Saturday, November 8, 2014

Yes, the chili video.

If you have not seen it already, a recent viral video involved the Danish National Chamber Orchestra beginning to play the last movement of Jacob Gade's Tango Jalousie, pausing while each of its members ate one of the world's hottest chili peppers, and finishing the piece with the musicians fighting off the burning taste in their mouths.
This video earned over two million views in only a week and as of this post has over a 98% like-to-dislike ratio. It was promoted by reputable news sources such as NPR, Time magazine and the Huffington Post, as well as dozens of lesser-known online news portals and Internet culture websites. The comments on YouTube consist mostly of impressed and commiserating viewers, marveling at the musicians' concentration and professionalism but amused at their discomfort.
"Challenges" like this are a staple of current Internet culture: The long-standing cinnamon challenge and the recent ALS ice bucket challenge are just two of the many, sometimes dangerous, dare games attempted by videomakers worldwide. For an orchestra, an organization with a strong need to adapt to modern trends, a memetic device such as a challenge might be a good start to gaining popularity among a younger audience. It has certainly made an impression since the video went viral and viewers might be rushing to the Danish National Chamber Orchestra's website to find out their history, or else trying to learn more about Jacob Gade's music.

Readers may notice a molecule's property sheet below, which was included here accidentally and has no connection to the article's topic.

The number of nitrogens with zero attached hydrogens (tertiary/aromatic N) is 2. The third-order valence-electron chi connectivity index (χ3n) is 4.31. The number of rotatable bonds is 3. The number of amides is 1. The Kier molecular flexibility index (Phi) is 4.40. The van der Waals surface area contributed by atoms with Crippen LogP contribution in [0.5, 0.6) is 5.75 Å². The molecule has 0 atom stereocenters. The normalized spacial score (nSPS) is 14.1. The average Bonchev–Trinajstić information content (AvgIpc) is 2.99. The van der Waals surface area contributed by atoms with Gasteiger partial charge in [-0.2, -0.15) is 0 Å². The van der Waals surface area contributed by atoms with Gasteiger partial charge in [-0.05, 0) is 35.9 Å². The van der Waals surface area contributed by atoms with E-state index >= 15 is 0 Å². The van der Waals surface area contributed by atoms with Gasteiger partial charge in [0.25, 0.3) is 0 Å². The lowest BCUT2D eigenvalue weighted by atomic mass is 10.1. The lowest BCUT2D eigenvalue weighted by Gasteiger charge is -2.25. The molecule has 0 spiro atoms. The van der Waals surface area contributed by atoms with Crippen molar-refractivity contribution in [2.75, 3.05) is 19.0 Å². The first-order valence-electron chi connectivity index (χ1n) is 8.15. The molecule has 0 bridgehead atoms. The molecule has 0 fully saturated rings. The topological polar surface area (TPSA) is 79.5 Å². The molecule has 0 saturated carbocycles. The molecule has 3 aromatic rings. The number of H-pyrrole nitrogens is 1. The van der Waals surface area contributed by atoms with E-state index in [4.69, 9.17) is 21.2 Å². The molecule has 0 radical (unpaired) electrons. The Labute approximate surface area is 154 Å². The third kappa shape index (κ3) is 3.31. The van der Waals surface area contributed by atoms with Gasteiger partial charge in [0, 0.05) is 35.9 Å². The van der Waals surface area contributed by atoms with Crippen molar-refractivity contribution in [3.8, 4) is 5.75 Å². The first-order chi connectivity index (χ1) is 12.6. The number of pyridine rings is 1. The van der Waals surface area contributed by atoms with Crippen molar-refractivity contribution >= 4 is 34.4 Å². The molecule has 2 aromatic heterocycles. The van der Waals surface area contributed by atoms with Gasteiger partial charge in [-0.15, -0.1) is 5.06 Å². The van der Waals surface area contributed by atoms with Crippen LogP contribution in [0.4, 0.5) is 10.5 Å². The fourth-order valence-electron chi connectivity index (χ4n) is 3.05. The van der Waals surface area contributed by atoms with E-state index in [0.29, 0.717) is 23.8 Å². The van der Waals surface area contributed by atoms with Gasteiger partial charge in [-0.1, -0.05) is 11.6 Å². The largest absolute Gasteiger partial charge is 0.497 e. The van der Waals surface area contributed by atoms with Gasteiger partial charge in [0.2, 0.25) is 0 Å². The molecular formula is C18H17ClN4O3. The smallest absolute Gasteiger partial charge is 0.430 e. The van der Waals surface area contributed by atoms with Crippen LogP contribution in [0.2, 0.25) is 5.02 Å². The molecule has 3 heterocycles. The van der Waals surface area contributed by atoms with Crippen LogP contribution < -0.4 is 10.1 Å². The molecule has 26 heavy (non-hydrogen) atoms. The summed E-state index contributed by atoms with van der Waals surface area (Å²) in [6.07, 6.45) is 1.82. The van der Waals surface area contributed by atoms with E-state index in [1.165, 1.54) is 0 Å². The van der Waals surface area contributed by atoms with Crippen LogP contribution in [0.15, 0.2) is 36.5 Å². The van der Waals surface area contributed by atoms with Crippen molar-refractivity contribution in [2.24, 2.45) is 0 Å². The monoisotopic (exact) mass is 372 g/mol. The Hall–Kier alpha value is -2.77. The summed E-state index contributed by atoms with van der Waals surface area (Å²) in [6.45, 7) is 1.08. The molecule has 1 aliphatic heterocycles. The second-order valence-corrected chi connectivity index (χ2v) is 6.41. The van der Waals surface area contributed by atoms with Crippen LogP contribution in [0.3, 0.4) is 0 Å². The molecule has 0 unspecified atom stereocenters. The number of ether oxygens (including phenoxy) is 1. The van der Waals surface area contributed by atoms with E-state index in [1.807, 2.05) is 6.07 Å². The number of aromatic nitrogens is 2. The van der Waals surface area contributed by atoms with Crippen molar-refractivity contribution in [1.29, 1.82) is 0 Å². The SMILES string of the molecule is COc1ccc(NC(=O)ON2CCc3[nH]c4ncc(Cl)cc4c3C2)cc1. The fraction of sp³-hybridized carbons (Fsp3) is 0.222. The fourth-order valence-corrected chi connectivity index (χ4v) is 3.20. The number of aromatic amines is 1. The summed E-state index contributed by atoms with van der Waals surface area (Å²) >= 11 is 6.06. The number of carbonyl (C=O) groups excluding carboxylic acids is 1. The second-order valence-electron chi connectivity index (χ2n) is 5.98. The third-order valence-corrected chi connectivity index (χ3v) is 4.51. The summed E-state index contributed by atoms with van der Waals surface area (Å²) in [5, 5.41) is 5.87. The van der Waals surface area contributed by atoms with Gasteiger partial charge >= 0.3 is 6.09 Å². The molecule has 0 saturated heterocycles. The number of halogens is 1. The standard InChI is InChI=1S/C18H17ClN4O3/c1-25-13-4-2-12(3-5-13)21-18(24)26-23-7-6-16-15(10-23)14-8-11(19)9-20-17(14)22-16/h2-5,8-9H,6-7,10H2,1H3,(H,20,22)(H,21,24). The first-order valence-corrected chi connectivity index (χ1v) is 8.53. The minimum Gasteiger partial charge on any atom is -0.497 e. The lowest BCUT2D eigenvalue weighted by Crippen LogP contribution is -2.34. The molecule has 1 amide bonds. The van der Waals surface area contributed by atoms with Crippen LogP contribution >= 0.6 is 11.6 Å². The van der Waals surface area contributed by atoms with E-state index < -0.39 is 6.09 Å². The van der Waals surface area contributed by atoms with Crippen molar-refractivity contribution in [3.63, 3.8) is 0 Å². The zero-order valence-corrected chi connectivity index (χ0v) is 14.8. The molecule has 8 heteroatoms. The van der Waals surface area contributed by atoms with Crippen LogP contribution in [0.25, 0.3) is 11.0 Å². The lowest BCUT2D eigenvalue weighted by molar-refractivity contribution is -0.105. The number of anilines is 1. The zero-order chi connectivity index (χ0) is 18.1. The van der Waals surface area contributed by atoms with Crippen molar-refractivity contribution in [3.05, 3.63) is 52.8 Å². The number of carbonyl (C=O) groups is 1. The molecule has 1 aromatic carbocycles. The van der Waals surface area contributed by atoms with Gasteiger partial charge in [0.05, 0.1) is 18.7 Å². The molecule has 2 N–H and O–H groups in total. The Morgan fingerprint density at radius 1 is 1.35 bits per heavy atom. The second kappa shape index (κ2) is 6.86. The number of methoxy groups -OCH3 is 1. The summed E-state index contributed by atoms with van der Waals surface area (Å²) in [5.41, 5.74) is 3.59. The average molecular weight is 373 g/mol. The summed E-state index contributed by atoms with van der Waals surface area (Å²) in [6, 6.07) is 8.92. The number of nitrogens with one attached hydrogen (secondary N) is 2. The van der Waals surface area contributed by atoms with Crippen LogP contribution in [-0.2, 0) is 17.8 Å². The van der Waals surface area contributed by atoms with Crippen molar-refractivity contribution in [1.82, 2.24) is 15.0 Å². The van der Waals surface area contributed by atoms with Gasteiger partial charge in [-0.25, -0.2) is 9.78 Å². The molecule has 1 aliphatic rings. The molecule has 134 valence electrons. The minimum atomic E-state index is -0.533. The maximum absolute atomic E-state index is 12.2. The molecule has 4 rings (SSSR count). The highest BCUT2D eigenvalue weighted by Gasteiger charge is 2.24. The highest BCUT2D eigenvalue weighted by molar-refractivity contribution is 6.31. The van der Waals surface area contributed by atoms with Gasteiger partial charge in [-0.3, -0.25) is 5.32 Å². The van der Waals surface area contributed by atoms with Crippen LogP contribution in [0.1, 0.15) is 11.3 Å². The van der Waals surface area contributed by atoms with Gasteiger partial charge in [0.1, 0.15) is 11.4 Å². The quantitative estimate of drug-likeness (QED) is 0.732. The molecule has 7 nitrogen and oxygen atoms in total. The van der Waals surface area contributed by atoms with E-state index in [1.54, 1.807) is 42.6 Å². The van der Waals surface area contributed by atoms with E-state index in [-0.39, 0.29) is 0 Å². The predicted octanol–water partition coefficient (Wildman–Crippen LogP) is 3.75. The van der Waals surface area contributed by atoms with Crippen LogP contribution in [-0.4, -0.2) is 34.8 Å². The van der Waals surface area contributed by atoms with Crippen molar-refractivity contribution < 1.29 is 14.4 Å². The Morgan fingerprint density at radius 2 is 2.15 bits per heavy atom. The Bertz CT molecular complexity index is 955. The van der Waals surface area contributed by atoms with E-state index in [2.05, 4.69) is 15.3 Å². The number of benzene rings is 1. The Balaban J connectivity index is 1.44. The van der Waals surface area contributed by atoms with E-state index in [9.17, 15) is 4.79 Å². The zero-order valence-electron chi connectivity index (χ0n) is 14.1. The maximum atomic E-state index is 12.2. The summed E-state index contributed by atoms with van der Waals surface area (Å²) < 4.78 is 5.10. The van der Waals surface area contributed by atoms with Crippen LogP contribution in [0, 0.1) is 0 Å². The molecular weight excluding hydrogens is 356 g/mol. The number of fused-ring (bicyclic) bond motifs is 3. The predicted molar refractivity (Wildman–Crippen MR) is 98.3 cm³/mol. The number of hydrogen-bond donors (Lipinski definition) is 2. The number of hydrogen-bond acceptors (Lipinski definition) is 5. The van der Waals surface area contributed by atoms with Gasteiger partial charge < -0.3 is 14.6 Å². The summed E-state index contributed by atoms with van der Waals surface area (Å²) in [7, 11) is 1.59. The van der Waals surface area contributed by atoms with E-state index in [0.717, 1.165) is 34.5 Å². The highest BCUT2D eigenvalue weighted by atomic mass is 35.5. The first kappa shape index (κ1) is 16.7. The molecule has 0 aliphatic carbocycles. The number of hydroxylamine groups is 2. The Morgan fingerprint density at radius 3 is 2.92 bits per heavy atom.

On the other hand, there might be such a thing as going too far. Several YouTube commenters expressed their concern that the orchestral musicians should not have put themselves at risk for the sake of exposure. Other professional musicians might worry that people will expect the Danish orchestra to pull more stunts or that the orchestra will become known only for the video and not the music. In short, will they "sell out?" Obsessed with formalism and professionalism, the classical music world might not want to give up its niche for the sake of widespread popularity, even though popularity could keep it alive. A classical music organization using "cheap" tactics, however well they work, could be looked on as having a lower status and lower standards. Does it really matter what works anymore? Will chewing hot peppers and fighting back tears lead to a brighter future for classical music?

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